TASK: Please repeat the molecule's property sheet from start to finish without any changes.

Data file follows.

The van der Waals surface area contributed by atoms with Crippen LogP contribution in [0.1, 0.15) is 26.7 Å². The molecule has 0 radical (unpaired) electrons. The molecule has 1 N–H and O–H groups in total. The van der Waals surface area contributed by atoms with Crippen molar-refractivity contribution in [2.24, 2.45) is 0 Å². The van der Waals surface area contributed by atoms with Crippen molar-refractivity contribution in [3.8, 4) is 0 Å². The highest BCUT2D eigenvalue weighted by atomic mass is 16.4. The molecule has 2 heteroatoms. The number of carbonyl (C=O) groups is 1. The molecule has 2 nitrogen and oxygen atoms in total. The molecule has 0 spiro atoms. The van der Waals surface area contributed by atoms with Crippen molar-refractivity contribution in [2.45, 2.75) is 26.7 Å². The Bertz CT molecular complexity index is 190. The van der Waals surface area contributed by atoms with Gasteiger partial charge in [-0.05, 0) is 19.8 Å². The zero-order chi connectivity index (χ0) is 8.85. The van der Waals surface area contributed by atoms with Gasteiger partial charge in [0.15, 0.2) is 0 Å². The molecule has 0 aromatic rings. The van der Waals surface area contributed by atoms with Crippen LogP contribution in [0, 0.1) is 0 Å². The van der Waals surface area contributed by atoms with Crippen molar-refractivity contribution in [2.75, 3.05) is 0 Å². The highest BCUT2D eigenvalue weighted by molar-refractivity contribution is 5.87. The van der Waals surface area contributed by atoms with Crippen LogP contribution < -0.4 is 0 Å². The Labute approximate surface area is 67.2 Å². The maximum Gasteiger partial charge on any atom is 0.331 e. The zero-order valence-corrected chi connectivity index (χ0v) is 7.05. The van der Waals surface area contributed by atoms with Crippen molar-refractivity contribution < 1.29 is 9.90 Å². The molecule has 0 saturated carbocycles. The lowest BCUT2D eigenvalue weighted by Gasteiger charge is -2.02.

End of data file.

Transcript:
The van der Waals surface area contributed by atoms with Crippen LogP contribution in [0.1, 0.15) is 26.7 Å². The molecule has 0 radical (unpaired) electrons. The molecule has 1 N–H and O–H groups in total. The van der Waals surface area contributed by atoms with Crippen molar-refractivity contribution in [2.24, 2.45) is 0 Å². The van der Waals surface area contributed by atoms with Crippen molar-refractivity contribution in [3.8, 4) is 0 Å². The highest BCUT2D eigenvalue weighted by atomic mass is 16.4. The molecule has 2 heteroatoms. The number of carbonyl (C=O) groups is 1. The molecule has 2 nitrogen and oxygen atoms in total. The molecule has 0 spiro atoms. The van der Waals surface area contributed by atoms with Crippen molar-refractivity contribution in [2.45, 2.75) is 26.7 Å². The Bertz CT molecular complexity index is 190. The van der Waals surface area contributed by atoms with Gasteiger partial charge in [-0.05, 0) is 19.8 Å². The zero-order chi connectivity index (χ0) is 8.85. The van der Waals surface area contributed by atoms with Gasteiger partial charge in [0.15, 0.2) is 0 Å². The molecule has 0 aromatic rings. The van der Waals surface area contributed by atoms with Crippen LogP contribution in [0, 0.1) is 0 Å². The van der Waals surface area contributed by atoms with Crippen molar-refractivity contribution in [2.75, 3.05) is 0 Å². The highest BCUT2D eigenvalue weighted by molar-refractivity contribution is 5.87. The van der Waals surface area contributed by atoms with Crippen LogP contribution < -0.4 is 0 Å². The Labute approximate surface area is 67.2 Å². The maximum Gasteiger partial charge on any atom is 0.331 e. The zero-order valence-corrected chi connectivity index (χ0v) is 7.05. The van der Waals surface area contributed by atoms with Crippen molar-refractivity contribution < 1.29 is 9.90 Å². The molecule has 0 saturated carbocycles. The lowest BCUT2D eigenvalue weighted by Gasteiger charge is -2.02.